This article shows how you (yes, you!) can build your very own US Census Tracts PostGIS database. I had looked over the interwebs for some time under the false assumption that someone, somewhere would have already done this, but it seems not. So this article documents my process. I am running a mac, so some things could be done faster / smarter using other technology refinements, but I have tried to keep things pretty generic for ‘nix users. Windows people; you will find this process is pretty simple, I am sure you can replicate it using what you have available.
You will need:
- PostGIS running (locally in my case), that means you should look at the PostGIS requirements for your machine.
- ogr2ogr available at the command line
- familiarity with FTP
And that is kinda it! This is actually quite simple, but there is a great deal of data involved, so consider that you are downloading a fair bit then processing a fair bit.
Step 1 – get data
The US census bureau has a great deal of data, so I will short cut your process a touch. Navigate to the directory of your choice in your terminal, then:
ftp > open ftp.census.gov user - anonymous (when asked) pass - anonymous (when asked) > cd geo/tiger/TIGER2012/TRACT > ls (just to make sure) > mget * mget t1_2012_01_tract.zip [anpqy?] a (you respond "a" here or you will have to answer this question 56 times) >quit
That should get you the data you need, in the directory in which you reside. Now unzip it:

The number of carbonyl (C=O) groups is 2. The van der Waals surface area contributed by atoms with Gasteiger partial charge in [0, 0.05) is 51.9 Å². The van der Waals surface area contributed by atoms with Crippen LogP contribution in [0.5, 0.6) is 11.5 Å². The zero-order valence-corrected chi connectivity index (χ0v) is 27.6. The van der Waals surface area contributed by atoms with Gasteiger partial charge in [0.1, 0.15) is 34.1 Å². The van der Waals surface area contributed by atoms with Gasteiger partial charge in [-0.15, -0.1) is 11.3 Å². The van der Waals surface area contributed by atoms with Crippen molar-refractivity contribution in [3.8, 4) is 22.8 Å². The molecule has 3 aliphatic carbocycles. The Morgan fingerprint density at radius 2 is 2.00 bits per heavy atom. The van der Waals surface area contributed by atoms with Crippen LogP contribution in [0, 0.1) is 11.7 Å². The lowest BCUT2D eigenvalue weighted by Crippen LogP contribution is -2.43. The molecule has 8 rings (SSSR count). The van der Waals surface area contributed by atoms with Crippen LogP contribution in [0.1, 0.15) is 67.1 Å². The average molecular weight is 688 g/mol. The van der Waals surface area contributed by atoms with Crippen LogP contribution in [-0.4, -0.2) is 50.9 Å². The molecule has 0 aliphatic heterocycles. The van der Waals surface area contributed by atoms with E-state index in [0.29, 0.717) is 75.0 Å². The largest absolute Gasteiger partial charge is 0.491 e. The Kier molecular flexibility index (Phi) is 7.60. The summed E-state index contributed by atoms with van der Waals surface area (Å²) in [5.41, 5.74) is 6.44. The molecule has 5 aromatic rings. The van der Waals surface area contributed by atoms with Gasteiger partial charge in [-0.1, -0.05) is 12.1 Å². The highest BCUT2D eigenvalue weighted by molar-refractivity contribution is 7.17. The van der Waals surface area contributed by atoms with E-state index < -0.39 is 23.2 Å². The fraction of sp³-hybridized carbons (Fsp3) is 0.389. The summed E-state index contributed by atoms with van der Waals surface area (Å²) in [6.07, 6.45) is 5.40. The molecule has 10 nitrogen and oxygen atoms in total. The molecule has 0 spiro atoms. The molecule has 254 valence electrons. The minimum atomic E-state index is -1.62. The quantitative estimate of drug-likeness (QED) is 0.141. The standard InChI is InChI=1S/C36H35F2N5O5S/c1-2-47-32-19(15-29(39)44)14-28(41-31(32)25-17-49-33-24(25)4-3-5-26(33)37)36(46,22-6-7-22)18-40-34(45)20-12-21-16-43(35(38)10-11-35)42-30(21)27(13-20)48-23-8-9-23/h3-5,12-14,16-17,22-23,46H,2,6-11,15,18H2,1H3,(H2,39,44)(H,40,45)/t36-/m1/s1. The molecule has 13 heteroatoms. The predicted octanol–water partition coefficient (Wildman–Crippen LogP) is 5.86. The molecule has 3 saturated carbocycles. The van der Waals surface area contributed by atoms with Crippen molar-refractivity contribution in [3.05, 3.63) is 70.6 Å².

Step 2 – make data useful
Once that is complete, you should have a directory full of shapefiles. I found I have 56 shapefiles, check your too using:
ls *.shp | wc -l
but as the census bureau are the custodians I could not comment on if you will get exactly the same number or not. Now, we want to load up a database. Go to postgres and set up a database. I called mine censustract2012, make sure it is built using your PostGIS template, perhaps like this:
createdb -h localhost -T template_postgis censustract2012
Then to start populating that database, you can try this:
$ LIST="$(ls *.shp)" $ for i in $LIST > do ogr2ogr -update -append -f PostgreSQL PG:"dbname=censustract2012 user=postgres password=postgres" $i -nlt MULTIPOLYGON25D -nln CENSUSTRACTS_EXAMPLE -progress > echo "done:" $i > done
the first instance will create the actual “CENSUSTRACTS_EXAMPLE” table for you.
That, ladies and gentlemen, should be just about it. You can get a visual by plugging in QGIS to the database, and it should look a little like this
Hooray, now you can analyze away!